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Fiji votes again

By Nattavud Pimpa - posted Wednesday, 17 September 2014

Fiji is holding its first elections today since the coup in 2006, with voters urged to embrace democracy after decades of ethnic tensions and military involvement in civil affairs. This election means that a new political platform can be introduced to Fiji. It also means racial tension in Fiji can be resolved (or alleviated).

In a report the Lowy Institute, urges Australia to work with the new Fijian Government to promote inter-parliamentary and inter-governmental links. This would help Fijian politicians learn both positive and negative stories from their Australian counterparts. More importantly, the Lowy Institute promotes political collaborations among NGOs, civil society organisations and inter-Governmental organisations in the region to promote an independent judiciary and transparency in the new Fiji.

The two strong contenders in this coming election include Fiji First and SODELPA. Fiji First is led by Frank Bainimarama who is currently the head of state.


Fiji First Party is widely considered the favourite to win the Fiji elections. First of all, Bainimarama and his long-term power in the country can easily influence Fijians to vote for his party. Second, Fiji First's candidates are largely composed of cabinet ministers and officials from the current Government. The can access local leaders in different villages and islands. The key campaigns of Fiji First promote the achievements of the Bainimarama regime. They include delivery of free education, development of road and other infrastructures, and actions for racial equality (mainly Indian and Indigenous).

The Lowy Institute agrees that Fiji First benefits not only from incumbency but higher visibility, better funding, a timid media and greater campaigning opportunities compared with other parties in Fiji.

The second strong contender in this election is the Social Democratic Liberal Party or SODELPA. It is the successor party to the SDL party that held Government prior to the 2006 Fiji military coup.

SODELPA is led by Ro Teimumu Kepa, the only woman who leads political party in this election. In its policies, SODELPA focuses on Christian values, which is largely an appeal to i-Taukei (indigenous Fijian) voters. It runs on a platform of promising to restore pre-2006 Fijian democracy and institutions, poverty alleviation and development.

The combats between Fiji first and SODELPA are on various issues and policies. Some interesting issues include Land USE DECREE 2006 and land development, water and electricity, education and health policies. For instance, in its policies, Fiji first promises that they will set aside $10 million to help the i-Taukei develop their lands for sub-division and development. Bainimarama also argues that SODELPA purports to argue that the Prime Minister has the absolute power to make decisions on the utilization of native land without any consultation with the landowners.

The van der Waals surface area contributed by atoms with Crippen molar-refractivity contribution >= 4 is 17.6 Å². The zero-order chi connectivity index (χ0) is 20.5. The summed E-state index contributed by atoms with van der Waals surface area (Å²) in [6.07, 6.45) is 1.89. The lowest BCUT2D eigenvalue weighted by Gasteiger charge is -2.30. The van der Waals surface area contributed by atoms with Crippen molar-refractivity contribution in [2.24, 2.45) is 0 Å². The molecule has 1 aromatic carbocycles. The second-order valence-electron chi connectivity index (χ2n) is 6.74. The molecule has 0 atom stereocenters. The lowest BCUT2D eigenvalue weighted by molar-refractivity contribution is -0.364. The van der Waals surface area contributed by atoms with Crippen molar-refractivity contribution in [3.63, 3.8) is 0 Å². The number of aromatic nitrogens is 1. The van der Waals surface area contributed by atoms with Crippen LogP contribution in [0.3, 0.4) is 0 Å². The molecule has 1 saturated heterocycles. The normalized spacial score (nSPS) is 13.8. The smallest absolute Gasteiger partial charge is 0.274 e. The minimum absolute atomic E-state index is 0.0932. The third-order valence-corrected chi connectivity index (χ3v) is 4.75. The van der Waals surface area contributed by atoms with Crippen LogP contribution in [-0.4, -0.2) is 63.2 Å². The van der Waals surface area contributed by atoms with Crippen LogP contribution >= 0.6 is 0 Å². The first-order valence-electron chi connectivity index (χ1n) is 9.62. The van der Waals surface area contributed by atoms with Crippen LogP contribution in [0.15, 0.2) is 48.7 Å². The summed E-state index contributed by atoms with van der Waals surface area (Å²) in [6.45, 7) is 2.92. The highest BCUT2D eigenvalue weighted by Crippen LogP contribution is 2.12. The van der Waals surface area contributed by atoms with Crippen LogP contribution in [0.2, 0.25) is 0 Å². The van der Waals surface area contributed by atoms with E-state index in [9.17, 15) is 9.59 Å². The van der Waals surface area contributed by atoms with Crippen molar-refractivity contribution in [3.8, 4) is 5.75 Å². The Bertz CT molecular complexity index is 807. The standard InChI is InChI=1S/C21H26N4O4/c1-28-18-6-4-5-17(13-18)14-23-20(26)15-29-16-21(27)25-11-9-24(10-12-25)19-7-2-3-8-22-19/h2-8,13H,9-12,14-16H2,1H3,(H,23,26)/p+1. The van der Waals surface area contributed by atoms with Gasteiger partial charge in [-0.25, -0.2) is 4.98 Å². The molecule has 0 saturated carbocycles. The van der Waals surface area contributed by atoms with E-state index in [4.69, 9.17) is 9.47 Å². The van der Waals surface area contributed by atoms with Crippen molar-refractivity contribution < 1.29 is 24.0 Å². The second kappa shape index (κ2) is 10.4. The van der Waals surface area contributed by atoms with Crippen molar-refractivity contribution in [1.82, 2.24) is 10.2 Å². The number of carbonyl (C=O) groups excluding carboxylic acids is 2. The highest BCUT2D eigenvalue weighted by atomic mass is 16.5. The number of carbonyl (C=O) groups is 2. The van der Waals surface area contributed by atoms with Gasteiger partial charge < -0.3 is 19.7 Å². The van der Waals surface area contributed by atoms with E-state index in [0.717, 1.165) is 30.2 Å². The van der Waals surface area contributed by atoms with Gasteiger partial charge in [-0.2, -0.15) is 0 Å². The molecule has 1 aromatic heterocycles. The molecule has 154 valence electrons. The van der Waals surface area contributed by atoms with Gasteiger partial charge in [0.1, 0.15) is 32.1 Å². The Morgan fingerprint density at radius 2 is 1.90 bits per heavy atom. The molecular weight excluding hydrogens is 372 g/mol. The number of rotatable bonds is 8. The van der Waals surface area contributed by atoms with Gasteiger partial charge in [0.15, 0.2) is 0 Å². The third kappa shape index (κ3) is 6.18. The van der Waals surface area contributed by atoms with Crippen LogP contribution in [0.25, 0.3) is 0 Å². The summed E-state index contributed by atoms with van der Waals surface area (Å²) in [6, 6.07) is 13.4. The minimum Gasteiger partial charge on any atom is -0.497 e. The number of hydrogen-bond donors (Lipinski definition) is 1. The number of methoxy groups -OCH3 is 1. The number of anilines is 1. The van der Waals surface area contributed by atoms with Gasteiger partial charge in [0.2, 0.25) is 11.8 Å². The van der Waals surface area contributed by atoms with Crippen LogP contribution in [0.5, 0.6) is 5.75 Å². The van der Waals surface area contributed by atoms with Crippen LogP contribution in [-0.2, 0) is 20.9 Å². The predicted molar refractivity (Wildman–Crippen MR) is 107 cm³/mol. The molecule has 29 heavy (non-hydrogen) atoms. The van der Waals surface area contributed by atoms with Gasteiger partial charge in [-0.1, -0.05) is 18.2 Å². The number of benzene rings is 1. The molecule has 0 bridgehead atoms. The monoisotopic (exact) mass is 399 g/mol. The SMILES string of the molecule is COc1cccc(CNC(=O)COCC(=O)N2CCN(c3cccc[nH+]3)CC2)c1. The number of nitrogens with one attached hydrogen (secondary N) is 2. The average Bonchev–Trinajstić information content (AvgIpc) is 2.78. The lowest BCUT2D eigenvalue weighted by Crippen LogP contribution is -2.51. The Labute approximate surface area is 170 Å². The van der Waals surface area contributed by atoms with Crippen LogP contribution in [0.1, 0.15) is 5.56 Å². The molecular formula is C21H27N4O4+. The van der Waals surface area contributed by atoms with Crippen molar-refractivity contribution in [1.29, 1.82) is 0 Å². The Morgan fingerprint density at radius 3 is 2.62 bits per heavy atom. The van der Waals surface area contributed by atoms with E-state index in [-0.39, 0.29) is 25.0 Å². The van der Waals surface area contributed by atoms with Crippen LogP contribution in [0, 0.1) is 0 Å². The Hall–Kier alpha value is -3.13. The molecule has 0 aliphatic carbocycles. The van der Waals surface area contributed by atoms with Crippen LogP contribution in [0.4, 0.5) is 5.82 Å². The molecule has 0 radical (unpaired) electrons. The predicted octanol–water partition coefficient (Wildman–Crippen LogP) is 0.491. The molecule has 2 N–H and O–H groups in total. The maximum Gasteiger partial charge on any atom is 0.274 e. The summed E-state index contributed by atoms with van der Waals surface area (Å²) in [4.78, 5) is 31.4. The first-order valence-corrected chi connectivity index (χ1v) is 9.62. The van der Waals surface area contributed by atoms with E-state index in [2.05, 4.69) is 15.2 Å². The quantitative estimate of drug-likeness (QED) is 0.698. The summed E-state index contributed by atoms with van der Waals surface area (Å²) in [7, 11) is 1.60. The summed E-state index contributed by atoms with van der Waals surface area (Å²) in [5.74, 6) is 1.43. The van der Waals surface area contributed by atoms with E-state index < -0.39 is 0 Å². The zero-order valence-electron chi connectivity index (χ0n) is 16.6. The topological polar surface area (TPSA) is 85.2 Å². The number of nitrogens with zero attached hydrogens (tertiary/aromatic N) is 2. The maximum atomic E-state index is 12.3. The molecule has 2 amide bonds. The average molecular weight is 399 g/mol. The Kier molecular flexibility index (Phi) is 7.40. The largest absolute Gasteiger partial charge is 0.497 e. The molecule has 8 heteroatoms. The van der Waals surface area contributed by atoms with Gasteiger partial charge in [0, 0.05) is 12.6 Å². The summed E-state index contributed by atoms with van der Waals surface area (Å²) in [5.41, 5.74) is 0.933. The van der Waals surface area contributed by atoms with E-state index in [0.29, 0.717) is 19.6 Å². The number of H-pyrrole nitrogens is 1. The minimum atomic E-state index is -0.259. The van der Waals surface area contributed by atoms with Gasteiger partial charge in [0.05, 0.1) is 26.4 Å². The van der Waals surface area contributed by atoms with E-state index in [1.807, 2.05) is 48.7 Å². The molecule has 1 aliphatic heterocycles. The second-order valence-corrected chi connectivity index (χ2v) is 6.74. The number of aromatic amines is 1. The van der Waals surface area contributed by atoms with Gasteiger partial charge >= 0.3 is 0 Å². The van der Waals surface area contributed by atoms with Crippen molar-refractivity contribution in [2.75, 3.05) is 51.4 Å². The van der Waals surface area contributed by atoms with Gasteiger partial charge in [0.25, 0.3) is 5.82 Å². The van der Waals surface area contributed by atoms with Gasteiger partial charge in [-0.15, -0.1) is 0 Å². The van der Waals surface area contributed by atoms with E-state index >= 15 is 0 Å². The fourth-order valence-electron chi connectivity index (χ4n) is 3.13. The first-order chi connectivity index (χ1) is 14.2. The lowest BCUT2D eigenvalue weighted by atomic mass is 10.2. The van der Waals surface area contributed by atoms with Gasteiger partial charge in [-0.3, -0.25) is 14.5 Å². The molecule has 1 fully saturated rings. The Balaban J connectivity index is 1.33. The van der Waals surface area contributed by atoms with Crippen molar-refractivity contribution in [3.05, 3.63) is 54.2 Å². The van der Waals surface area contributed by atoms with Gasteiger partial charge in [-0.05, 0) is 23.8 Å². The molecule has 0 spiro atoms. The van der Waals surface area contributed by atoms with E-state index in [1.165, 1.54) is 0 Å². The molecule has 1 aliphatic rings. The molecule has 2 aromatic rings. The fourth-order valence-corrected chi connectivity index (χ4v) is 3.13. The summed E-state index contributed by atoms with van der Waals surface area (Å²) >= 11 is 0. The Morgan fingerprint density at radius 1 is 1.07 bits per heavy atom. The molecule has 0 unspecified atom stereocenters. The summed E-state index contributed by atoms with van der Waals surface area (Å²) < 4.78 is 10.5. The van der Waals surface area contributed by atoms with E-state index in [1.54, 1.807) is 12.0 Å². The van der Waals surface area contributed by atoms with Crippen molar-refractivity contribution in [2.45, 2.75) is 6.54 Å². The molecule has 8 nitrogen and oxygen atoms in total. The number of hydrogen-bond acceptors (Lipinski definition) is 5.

Racial issues and equity are prominent in Fiji. Both parties need to consolidate these issues very seriously. It is hoped that this election can nurture social policies that promote equity among Fijians of different races and ethnicities.


SODELPA may win the majority of i-Taukei voters, due to its nationalistic approach. However, strong policies on economic and infrastructure development from Fiji First can be attractive for the majority. Remember, Fiji has long suffered poverty and lack of basic services such as education and health. Nearly half the population of Fiji lives below the poverty line.

Come what may in Fiji, this election is a good sign for Fiji and Fijians. The process confirms the restoration of democratic system in the country. It also can affect policies and practices on racial issues, land and endowment ownership among Fijians, the development of infrastructure and basic education, and political participation among people of Fiji.

This election will also influence the relationship between Australia and Fiji. In late 2013, the Australian government announced a new policy of enhanced engagement with Fiji centred on increased cooperation in political and economic relations. It is expected that the outcome of the election will promote more trade, and economic and military co-operation between Australia and Fiji.

If the polls are declared free and fair by international observers, diplomatic and military ties will be restored and Fiji's suspension from the Pacific Islands Forum will be lifted.

Last but not least, we understand that the new Government will need to be proactive in the promotion of collaborations among civil society organisations, media, independent judiciary, local community, business organisations and inter-Governmental organisations in Fiji. This action will promote long-term democracy in Fiji.

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About the Author

Dr Nattavud Pimoa is an Associate Professor in international business at the School of Management, RMIT University.

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Creative Commons LicenseThis work is licensed under a Creative Commons License.

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